Natalia I. Petrovskaia broadens the discussion even further with her article, “Which ‘pagans’?: The influence of crusades on battle narratives in Britain, Ireland and Scandinavia”. In it, she engages with how modern audiences envision the Middle Ages and how medieval peoples understood those whom they saw as quite different from themselves. Much of her discussion swirls around the use of the term “Saracen”, which she shows to be an ubiquitous way of referring to essentially any non-Christian population. She sees this lumping together of non-Christian populations as a mechanism of establishing Christian unity. She ends with a reminder that our modern theories of self-identification are useful lenses through which to approach the medieval past, but that ultimately we should focus on the theoretical frameworks that they themselves utilized, often derived from the teachings of the fifth century theologian Orosius, the translatio imperii, and synchronicity to align historical memory with emotionally-memorable contemporary events.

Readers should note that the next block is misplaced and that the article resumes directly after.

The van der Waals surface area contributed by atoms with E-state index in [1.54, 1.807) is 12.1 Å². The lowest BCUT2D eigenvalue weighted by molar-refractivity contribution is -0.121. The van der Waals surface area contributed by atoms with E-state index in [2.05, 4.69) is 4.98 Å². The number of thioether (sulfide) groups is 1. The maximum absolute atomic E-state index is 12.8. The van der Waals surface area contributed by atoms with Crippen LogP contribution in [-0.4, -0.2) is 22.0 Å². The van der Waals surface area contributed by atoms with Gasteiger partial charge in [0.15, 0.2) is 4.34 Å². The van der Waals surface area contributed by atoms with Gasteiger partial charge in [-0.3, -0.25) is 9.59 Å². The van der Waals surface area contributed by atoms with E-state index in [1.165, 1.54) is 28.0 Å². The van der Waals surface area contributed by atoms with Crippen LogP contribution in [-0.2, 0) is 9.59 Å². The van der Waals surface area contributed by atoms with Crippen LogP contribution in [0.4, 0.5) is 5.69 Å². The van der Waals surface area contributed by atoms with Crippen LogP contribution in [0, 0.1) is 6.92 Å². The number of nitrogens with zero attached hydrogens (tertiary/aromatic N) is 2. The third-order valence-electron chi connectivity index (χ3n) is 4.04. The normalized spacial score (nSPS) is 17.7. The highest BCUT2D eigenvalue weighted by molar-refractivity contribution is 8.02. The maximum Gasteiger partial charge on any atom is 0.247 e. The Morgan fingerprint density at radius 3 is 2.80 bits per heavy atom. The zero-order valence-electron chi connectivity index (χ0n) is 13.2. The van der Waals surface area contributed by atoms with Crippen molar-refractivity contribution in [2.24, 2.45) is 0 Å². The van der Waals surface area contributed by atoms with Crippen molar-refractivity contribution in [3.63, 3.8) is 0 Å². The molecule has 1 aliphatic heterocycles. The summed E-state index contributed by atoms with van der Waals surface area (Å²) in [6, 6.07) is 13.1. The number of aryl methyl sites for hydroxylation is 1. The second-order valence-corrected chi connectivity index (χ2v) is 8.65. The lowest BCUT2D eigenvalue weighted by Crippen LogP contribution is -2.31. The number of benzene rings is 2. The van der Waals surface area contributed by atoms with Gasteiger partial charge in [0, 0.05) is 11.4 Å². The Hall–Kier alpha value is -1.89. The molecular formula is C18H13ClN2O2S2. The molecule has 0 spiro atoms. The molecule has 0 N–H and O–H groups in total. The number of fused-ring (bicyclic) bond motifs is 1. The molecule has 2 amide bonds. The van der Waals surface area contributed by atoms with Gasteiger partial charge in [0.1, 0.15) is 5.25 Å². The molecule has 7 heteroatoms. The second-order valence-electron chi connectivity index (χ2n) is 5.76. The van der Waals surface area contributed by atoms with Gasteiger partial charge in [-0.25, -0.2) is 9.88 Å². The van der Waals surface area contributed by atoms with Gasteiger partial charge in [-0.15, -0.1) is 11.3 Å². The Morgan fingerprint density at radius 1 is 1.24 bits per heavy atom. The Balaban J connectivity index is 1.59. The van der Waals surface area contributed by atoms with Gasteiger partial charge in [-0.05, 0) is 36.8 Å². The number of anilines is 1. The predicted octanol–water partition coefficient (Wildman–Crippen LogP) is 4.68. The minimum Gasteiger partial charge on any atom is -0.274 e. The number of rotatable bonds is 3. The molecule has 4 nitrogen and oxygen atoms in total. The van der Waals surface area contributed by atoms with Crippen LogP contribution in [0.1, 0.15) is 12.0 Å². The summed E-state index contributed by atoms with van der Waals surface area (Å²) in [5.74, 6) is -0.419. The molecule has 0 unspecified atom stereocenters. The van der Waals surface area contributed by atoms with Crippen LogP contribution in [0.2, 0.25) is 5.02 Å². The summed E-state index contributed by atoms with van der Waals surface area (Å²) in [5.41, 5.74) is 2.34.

The three editors then team up for a joint article that examines the battle of Stamford Bridge (1066) in which King Harold Godwineson of England defeated an army led by King Harald of Norway and his own brother Tostig. They give accounts of the battle found in four separate languages (English, Latin, Old Norse, and Irish) ranging in period from near-contemporaries (such as the Anglo-Saxon Chronicle and the Irish poet Gilla Cóemáin) to the early thirteenth century writings of Snorri Sturluson. They show how each text was constructed to influence the memory of the event (even the laconic Anglo-Saxon Chronicle) and they do a valuable service in providing versions of the original texts. One area of criticism would be that it would have been nice for them to weigh in with more of their own analysis - it is tantalizing to have these three engaging with such fascinating materials and I felt that they could have gone further with their own interpretations.